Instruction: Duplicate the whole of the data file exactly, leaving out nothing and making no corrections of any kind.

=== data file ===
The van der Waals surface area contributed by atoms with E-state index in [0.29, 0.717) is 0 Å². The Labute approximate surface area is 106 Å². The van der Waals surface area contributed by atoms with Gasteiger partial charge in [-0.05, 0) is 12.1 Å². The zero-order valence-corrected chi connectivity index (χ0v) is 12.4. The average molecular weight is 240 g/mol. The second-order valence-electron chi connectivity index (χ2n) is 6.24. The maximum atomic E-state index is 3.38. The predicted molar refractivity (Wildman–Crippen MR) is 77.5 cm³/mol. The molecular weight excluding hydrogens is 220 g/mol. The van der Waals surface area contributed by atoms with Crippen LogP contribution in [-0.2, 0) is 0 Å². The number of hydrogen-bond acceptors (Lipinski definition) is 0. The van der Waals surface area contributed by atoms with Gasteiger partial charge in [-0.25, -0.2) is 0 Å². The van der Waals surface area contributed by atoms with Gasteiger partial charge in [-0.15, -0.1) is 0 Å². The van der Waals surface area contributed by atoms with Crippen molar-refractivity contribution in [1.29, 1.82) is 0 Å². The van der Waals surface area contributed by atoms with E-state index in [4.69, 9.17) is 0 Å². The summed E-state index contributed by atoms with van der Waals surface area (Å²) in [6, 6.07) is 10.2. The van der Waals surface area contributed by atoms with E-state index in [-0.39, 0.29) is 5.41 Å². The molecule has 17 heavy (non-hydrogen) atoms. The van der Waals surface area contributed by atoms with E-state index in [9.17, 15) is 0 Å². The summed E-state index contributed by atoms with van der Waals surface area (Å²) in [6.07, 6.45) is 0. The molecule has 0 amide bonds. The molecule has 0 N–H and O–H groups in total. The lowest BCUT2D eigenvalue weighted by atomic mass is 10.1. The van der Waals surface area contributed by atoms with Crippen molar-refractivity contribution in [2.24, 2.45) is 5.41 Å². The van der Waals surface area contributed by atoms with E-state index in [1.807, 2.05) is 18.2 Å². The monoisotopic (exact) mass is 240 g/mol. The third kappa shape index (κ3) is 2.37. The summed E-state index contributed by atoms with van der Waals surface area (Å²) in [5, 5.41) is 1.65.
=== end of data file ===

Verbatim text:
The van der Waals surface area contributed by atoms with E-state index in [0.29, 0.717) is 0 Å². The Labute approximate surface area is 106 Å². The van der Waals surface area contributed by atoms with Gasteiger partial charge in [-0.05, 0) is 12.1 Å². The zero-order valence-corrected chi connectivity index (χ0v) is 12.4. The average molecular weight is 240 g/mol. The second-order valence-electron chi connectivity index (χ2n) is 6.24. The maximum atomic E-state index is 3.38. The predicted molar refractivity (Wildman–Crippen MR) is 77.5 cm³/mol. The molecular weight excluding hydrogens is 220 g/mol. The van der Waals surface area contributed by atoms with Crippen LogP contribution in [-0.2, 0) is 0 Å². The number of hydrogen-bond acceptors (Lipinski definition) is 0. The van der Waals surface area contributed by atoms with Gasteiger partial charge in [-0.25, -0.2) is 0 Å². The van der Waals surface area contributed by atoms with Gasteiger partial charge in [-0.15, -0.1) is 0 Å². The van der Waals surface area contributed by atoms with Crippen molar-refractivity contribution in [1.29, 1.82) is 0 Å². The van der Waals surface area contributed by atoms with E-state index in [4.69, 9.17) is 0 Å². The summed E-state index contributed by atoms with van der Waals surface area (Å²) in [6, 6.07) is 10.2. The van der Waals surface area contributed by atoms with E-state index in [-0.39, 0.29) is 5.41 Å². The molecule has 17 heavy (non-hydrogen) atoms. The van der Waals surface area contributed by atoms with E-state index in [9.17, 15) is 0 Å². The summed E-state index contributed by atoms with van der Waals surface area (Å²) in [6.07, 6.45) is 0. The molecule has 0 amide bonds. The molecule has 0 N–H and O–H groups in total. The lowest BCUT2D eigenvalue weighted by atomic mass is 10.1. The van der Waals surface area contributed by atoms with Crippen molar-refractivity contribution in [2.24, 2.45) is 5.41 Å². The van der Waals surface area contributed by atoms with E-state index in [1.807, 2.05) is 18.2 Å². The monoisotopic (exact) mass is 240 g/mol. The third kappa shape index (κ3) is 2.37. The summed E-state index contributed by atoms with van der Waals surface area (Å²) in [5, 5.41) is 1.65.